nc_s2 %>% 
  filter(s2_contains(geometry, "POINT (-80.9313 35.6196)"))
#> # A tibble: 1 x 2
#>   NAME    geometry                                                              
#>   <chr>   <s2_geography>                                                        
#> 1 Catawba <POLYGON ((-80.9313 35.6196, -81.0036 35.6971, -81.0548 35.7134, -81.…

Use transformers to create new geometries:

nc_s2 %>% 
  mutate(geometry = s2_boundary(geometry))
#> # A tibble: 100 x 2
#>    NAME        geometry                                                         
#>    <chr>       <s2_geography>                                                   
#>  1 Ashe        <LINESTRING (-81.4529 36.2396, -81.431 36.2607, -81.4123 36.2673…
#>  2 Alleghany   <LINESTRING (-81.1767 36.4154, -81.1534 36.4247, -81.1384 36.417…
#>  3 Surry       <LINESTRING (-80.453 36.2571, -80.4353 36.551, -80.6111 36.5573,…
#>  4 Currituck   <MULTILINESTRING ((-75.9419 36.2943, -75.9575 36.2595, -75.9138 …
#>  5 Northampton <LINESTRING (-77.142 36.4171, -77.1393 36.4565, -77.1273 36.4707…
#>  6 Hertford    <LINESTRING (-76.7075 36.2661, -76.7413 36.3152, -76.9241 36.392…
#>  7 Camden      <LINESTRING (-76.0173 36.3377, -76.0329 36.336, -76.044 36.3536,…
#>  8 Gates       <LINESTRING (-76.4604 36.3739, -76.5025 36.4523, -76.4983 36.503…
#>  9 Warren      <LINESTRING (-78.1347 36.2366, -78.1096 36.2135, -78.0583 36.211…
#> 10 Stokes      <LINESTRING (-80.0241 36.545, -80.0481 36.5471, -80.4353 36.551,…
#> # … with 90 more rows

Finally, use the WKB or WKT exporters to export to sf or some other package:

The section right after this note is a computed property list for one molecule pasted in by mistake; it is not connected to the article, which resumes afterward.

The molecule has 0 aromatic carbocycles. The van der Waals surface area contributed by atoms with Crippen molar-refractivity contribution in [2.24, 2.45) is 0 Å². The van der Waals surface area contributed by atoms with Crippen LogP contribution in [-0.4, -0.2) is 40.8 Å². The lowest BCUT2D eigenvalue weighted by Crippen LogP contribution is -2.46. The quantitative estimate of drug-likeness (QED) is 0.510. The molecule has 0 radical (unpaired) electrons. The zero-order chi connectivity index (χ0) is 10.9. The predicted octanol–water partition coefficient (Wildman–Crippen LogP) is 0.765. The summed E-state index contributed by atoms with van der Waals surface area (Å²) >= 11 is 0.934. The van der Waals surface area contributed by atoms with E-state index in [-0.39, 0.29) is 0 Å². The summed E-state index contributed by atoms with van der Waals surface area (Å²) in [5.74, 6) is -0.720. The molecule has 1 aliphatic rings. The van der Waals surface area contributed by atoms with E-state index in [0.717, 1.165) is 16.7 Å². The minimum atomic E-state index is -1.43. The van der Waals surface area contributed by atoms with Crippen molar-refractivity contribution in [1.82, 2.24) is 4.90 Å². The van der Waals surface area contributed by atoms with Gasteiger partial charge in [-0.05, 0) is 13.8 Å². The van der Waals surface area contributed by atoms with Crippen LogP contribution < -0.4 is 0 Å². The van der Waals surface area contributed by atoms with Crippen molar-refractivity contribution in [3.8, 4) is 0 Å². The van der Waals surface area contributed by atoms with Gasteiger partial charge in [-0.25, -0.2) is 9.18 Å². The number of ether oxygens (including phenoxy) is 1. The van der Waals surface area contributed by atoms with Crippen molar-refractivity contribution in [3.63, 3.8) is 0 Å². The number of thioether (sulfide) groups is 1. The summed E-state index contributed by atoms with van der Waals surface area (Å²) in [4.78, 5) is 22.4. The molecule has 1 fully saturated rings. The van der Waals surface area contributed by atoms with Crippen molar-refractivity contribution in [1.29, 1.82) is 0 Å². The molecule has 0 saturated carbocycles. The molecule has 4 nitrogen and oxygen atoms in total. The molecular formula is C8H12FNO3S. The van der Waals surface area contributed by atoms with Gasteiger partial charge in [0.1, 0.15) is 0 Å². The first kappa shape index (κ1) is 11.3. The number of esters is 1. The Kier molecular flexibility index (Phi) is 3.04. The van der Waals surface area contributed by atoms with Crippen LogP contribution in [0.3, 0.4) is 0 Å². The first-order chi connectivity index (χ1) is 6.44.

nc_s2 %>% 
  mutate(geometry = st_as_sfc(s2_as_binary(geometry))) %>% 
  st_as_sf()
#> Simple feature collection with 100 features and 1 field
#> geometry type:  GEOMETRY
#> dimension:      XY
#> bbox:           xmin: -84.32385 ymin: 33.88199 xmax: -75.45698 ymax: 36.58965
#> CRS:            NA
#> # A tibble: 100 x 2
#>    NAME                                                                 geometry
#>    <chr>                                                              <GEOMETRY>
#>  1 Ashe       POLYGON ((-81.45289 36.23959, -81.43104 36.26072, -81.41233 36.26…
#>  2 Alleghany  POLYGON ((-81.17667 36.41544, -81.15337 36.42474, -81.1384 36.417…
#>  3 Surry      POLYGON ((-80.45301 36.25709, -80.43531 36.55104, -80.61105 36.55…
#>  4 Currituck  MULTIPOLYGON (((-75.94193 36.29434, -75.95751 36.25945, -75.91376…
#>  5 Northampt… POLYGON ((-77.14196 36.41706, -77.13932 36.45648, -77.12733 36.47…
#>  6 Hertford   POLYGON ((-76.7075 36.26613, -76.74135 36.31517, -76.92408 36.392…
#>  7 Camden     POLYGON ((-76.01735 36.33773, -76.03288 36.33598, -76.04395 36.35…
#>  8 Gates      POLYGON ((-76.46035 36.3739, -76.50246 36.45229, -76.49834 36.503…
#>  9 Warren     POLYGON ((-78.13472 36.23658, -78.10963 36.21351, -78.05835 36.21…
#> 10 Stokes     POLYGON ((-80.02406 36.54502, -80.0481 36.54713, -80.43531 36.551…
#> # … with 90 more rows

Acknowledgment

This project gratefully acknowledges financial support from the

Functions in s2

Name Description
s2_geog_point Create and Format Geography Vectors
s2_data_tbl_countries Low-resolution world boundaries, timezones, and cities
s2_contains S2 Geography Predicates
s2_earth_radius_meters Earth Constants
s2_boundary S2 Geography Transformations
s2_closest_feature Matrix Functions
s2-package s2: Spherical Geometry Operators Using the S2 Geometry Library
as_s2_geography Create an S2 Geography Vector
s2_point Create an S2 Point Vector
s2_options Geography Operation Options
s2_is_collection S2 Geography Accessors
s2_latlng Create an S2 LatLng Vector
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Details

License Apache License (== 2.0)
Encoding UTF-8
LazyData true
RoxygenNote 7.1.0.9000
LinkingTo Rcpp, wk
URL https://github.com/r-spatial/s2, https://s2geometry.io/
BugReports https://github.com/r-spatial/s2/issues
NeedsCompilation yes
Packaged 2020-06-26 07:13:25 UTC; edzer
Repository CRAN
Date/Publication 2020-06-28 00:40:03 UTC